VBA is the SaveSetting statement, which allows developers to save custom application settings to the Windows registry. In this blog post, we will explore the purpose of the SaveSetting statement, its syntax, examples, important notes and remarks, and conclude by asking for feedback and views on its usefulness.
VBA SaveSetting Statement
The primary purpose of the SaveSetting statement is to save application settings in the Windows registry, allowing users to save their preferences and customizations. This is particularly useful for applications with different settings or configurations that need to be saved and accessed by users frequently. For example, a VBA developer might use the SaveSetting statement in an Excel workbook to store user preferences such as the default font, color scheme, or startup location. This allows users to continue working with the application using their preferred settings, even if they close and reopen the workbook.
The general syntax of the SaveSetting statement is as follows:
SaveSetting Appname, Section, Key, Setting
- Appname refers to the name of the application or project.
- Section is the section name in the Windows registry where the setting will be stored.
- Key is the name of the setting to be saved.
- Setting is the value to be assigned to the setting.
Examples of VBA SaveSetting Statement
Saving User Preferences in an Excel Workbook
Imagine you have an Excel workbook with a Login form, and you want to save the user’s login credentials. You can do this using the SaveSetting statement as follows:
SaveSetting "MyApp", "UserSettings", "Username", txtUsername.Value
SaveSetting "MyApp", "UserSettings", "Password", txtPassword.Value
This will save the username and password entered by the user in the Login form to the Windows registry under the “MyApp” application and “UserSettings” section.
Storing Application Settings in the Registry
Some VBA projects may have application settings that need to be saved and accessed by multiple users. In such cases, the SaveSetting statement can be used to store these settings in the registry as follows:
SaveSetting "MyApp", "AppSettings", "DefaultFont", "Calibri"
SaveSetting "MyApp", "AppSettings", "DefaultColor", RGB(255, 0, 0)
This will save the default font and color settings for the application under the “MyApp” application and “AppSettings” section.
Exchanging Data Between Different Excel Workbooks
A VBA programmer may have multiple Excel workbooks that need to communicate with each other. In such cases, the SaveSetting statement can be used to transfer data between the workbooks through the Windows registry. For example, Workbook A can save a setting using the SaveSetting statement, and Workbook B can retrieve that setting using the ‘GetSetting’ statement, achieving data exchange between the two workbooks.
Remembering the Last Saved Location of a Workbook
Users may find it convenient if an Excel workbook remembers the last saved location, especially if they frequently save the file in the same location. This can be easily achieved using the SaveSetting statement as follows:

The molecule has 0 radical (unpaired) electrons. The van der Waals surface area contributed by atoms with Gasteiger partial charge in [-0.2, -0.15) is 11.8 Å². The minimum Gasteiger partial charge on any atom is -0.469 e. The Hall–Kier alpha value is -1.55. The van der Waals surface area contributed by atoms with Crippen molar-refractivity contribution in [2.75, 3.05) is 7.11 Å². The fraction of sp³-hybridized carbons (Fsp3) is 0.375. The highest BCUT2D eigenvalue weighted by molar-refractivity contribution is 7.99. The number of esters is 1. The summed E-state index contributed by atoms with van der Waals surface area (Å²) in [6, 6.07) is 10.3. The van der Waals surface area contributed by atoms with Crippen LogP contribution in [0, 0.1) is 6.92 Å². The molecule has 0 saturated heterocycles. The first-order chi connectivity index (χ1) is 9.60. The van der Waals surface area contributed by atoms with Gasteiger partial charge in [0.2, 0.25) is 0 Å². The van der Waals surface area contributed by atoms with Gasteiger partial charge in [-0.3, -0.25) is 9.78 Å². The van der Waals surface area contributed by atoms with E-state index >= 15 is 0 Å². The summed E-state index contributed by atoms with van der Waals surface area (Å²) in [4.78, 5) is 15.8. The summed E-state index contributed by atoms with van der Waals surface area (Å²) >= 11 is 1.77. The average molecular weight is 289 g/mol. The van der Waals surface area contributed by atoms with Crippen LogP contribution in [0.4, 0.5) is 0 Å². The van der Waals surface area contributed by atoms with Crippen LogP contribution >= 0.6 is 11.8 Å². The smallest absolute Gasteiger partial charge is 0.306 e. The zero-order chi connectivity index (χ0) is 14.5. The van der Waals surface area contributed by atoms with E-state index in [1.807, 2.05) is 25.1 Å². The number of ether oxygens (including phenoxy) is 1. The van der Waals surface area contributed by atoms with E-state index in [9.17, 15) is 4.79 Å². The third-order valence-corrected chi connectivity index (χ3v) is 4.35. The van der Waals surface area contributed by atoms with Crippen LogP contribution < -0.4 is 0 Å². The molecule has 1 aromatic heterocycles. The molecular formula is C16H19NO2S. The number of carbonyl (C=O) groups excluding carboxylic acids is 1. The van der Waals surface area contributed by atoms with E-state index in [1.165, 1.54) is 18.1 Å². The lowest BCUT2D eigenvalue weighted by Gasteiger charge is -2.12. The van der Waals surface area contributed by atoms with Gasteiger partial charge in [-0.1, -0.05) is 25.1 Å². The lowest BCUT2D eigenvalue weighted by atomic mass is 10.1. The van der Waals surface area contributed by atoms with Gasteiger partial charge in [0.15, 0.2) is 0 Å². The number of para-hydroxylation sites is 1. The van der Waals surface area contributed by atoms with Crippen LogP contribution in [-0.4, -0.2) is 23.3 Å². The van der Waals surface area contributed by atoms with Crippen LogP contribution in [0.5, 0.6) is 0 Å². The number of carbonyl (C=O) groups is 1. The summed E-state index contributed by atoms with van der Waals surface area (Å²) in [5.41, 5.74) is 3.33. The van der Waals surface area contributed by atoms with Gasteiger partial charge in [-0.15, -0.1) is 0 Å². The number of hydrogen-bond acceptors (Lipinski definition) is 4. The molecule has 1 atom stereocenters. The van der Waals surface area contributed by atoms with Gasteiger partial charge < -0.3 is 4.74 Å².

SaveSetting "MyApp", "FileSettings", "LastSavedPath", Application.ActiveWorkbook.Path
This will save the path of the active workbook in the “MyApp” application and “FileSettings” section, allowing the workbook to retrieve and use this path the next time it is opened.
Saving Settings at the Application Level
The SaveSetting statement can also be used to save application-level settings, such as the current date or time, custom formulas, or add-in configurations. These settings can be saved in the Windows registry using the SaveSetting statement and retrieved by the application using the ‘GetSetting’ statement.
Important Notes & Remarks
- The SaveSetting statement only works on Windows systems, as it stores the settings in the Windows registry.
- The settings saved using the SaveSetting statement are permanent, and they will remain in the registry until they are explicitly deleted.
- It is good practice to include error handling when using the SaveSetting statement to ensure the code does not break if there are any issues writing to the registry.
- The SaveSetting statement can only save string or numeric values, so any other type of data needs to be converted before being saved.
- The SaveSetting statement can be used in conjunction with the ‘GetSetting’ statement to retrieve the saved settings at a later time.
In conclusion, the SaveSetting statement is an essential and powerful tool in VBA for saving custom application settings in the Windows registry. It allows developers to create user-friendly applications that can remember user preferences and customizations. In this blog post, we explored its purpose, syntax, top five examples, and important notes and remarks. Now, let me ask for your feedback and views.
Have you used the SaveSetting statement in your VBA projects? How has it helped you? Do you have any other tips or suggestions for using this statement efficiently? Please share your thoughts in the comments section below. Thanks for reading!